Is CSR Unethical? The Fraud of Corporate Social Responsibility (CSR)
There is a mistaken belief that being ‘ethical’ means being ‘good’ or ‘nice’. So if a corporation spends money on good causes, is it ethical?
The unfortunate reality is that most companies see CSR as public relations and marketing. As a result, social issues are used as advertising campaigns. A few years ago, it became public that some companies were doing CSR out of their marketing budget. Some were spending more advertising their CSR, than on the actual good causes.
Firstly, this shouldn’t surprise anyone, since CSR is fundamentally about aesthetics and imagery. You mean it’s not about saving the planet? or Africa or the dolphins? No it’s not. You mean Nike and Exxon Mobil aren’t trying to empower female workers while saving the planet from boiling over? For the last time, CSR is corporate brand management, the new form of advertising.
When committed individuals and foundations try to solve the problems of the world, it is noble and commendable. When corporations use these problems as advertising campaigns, it proves CSR unethical. Maybe a few companies actually care about the issues in their advertisements. But with so many businesses partaking in Corporate Social Responsibility, the majority do not.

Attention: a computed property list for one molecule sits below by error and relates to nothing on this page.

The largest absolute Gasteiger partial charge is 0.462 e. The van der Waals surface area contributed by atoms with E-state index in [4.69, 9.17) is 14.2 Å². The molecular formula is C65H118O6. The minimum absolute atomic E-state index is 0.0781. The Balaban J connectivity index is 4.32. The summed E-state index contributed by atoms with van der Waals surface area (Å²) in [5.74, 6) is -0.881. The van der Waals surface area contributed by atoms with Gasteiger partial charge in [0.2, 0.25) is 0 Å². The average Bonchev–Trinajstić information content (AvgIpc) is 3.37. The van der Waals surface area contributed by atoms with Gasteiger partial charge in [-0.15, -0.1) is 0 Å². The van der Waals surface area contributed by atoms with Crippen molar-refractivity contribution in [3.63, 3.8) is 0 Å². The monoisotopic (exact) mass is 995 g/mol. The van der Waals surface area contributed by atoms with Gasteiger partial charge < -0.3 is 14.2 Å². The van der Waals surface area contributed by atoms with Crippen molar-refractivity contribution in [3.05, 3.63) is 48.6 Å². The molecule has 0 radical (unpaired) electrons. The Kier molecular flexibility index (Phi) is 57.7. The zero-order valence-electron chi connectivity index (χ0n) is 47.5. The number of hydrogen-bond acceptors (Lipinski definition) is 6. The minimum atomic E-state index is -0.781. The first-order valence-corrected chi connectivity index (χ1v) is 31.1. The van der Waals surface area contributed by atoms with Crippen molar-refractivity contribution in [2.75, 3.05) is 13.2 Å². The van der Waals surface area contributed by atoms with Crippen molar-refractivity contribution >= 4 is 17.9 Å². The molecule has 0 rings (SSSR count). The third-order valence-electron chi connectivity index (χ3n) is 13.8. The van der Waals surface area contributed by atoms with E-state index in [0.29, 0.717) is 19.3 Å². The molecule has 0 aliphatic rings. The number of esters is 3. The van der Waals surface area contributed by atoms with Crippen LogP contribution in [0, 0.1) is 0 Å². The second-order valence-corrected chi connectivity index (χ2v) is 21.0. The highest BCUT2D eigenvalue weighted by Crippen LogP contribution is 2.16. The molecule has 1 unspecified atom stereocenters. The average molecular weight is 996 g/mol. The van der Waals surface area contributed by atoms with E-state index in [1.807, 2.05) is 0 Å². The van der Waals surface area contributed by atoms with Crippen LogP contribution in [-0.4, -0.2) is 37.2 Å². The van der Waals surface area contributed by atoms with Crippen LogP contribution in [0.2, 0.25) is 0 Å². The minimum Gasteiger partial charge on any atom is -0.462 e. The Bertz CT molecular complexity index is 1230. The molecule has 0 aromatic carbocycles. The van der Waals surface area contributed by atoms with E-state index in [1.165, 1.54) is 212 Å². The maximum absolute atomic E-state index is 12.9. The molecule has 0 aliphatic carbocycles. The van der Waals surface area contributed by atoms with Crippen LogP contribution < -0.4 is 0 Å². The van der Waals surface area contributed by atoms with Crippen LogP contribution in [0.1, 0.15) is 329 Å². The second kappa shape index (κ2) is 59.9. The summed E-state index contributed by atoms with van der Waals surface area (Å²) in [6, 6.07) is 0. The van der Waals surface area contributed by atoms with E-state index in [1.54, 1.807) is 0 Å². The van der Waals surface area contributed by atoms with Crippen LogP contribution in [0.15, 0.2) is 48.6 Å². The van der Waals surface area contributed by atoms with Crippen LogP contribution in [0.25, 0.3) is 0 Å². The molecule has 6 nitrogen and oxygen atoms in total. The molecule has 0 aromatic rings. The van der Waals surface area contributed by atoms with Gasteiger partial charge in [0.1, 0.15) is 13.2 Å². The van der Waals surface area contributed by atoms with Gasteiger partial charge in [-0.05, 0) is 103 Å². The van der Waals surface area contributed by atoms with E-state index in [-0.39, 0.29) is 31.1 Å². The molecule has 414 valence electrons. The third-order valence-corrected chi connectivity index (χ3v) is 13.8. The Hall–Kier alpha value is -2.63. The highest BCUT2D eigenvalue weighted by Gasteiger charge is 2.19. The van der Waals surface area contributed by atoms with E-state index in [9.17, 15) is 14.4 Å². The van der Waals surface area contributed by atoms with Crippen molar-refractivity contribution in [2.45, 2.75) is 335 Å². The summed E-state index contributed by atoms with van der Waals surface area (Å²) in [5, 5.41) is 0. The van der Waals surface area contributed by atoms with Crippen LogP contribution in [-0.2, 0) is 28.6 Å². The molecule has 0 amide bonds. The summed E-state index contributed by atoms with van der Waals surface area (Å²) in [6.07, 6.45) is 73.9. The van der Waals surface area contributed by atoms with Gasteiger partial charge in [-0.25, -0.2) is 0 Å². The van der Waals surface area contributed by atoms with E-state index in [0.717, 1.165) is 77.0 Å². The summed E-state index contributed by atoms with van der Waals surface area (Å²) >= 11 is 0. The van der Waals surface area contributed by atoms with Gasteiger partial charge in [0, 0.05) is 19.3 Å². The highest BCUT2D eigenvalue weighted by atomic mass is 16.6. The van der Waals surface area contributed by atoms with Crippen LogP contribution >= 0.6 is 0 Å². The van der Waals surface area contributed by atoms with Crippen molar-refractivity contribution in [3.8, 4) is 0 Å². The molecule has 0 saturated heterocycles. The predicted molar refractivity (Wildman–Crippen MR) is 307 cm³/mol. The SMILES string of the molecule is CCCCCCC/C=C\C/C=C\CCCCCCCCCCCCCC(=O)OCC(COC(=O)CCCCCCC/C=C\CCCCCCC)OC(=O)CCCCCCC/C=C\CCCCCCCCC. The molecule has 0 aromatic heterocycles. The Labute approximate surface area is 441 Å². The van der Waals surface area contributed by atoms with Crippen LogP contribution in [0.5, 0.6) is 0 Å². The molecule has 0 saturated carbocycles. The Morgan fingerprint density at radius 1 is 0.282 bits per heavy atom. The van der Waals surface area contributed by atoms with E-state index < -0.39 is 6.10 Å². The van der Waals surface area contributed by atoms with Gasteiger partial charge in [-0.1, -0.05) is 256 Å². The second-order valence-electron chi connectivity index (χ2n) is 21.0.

In most cases, management and advertising executives sit around a table and pick a social or environmental issue with a good Return on Investment. We can spend $5 million on feeding African children or planting trees, then another $10 million advertising it. But which would result in better brand reputation and sales? Let’s go with the tree planting, it’s better imagery and in style now.
Not only is using serious world problems to sell products unethical, it desensitizes people to these problems. Many will assume that since someone else is seemingly tackling these problems, nothing more needs to be done. Some will believe that purchasing products packaged with CSR imagery actually helps to solve the problems. Since almost every product now has a green leaf on the packaging, saving the environment requires nothing more than going shopping.
Another reason that shows CSR unethical is that it rarely is what it seems. Companies make vague claims about ’empowering workers’, ‘a better world together’ and ‘helping local communities’ without evidence or meaning. Many green-leaf-logo ‘sustainability foundations’ and ‘stewardship councils’ are actually set up by companies to whitewash and greenwash their industries.
Some CSR apologists will argue that even if a corporation uncaringly throws money at a problem, it will still help. However these dilettantes saving the world can do more harm than good. They simplify problems into pretty pictures and portray false solutions. Corporate money doesn’t solve problems, commitment does.
Further articles that show CSR Unethical, click to read more:
- CSR Self Regulation: CSR is also usually an attempt to reduce regulation.
- CSR Evolution, CSR 2.0?: attempts to fix CSR’s failings never seem to work.
- NGOs & CSR: the odd and corrupt relationship between NGOs and corporations.
- A few studies have shown that CEOs who partake in CSR are more likely to act unethically. External article: http://gulfbusiness.com/2013/11/ceos-with-strong-csr-record-likely-to-be-unethical/#.U3rDQfldUwA
- CSR Fad: pictures & examples of how CSR is used as a fashionable fad.
Is CSR Unethical.
Read about Creating Shared Value (CSV), the flaky replacement for CSR.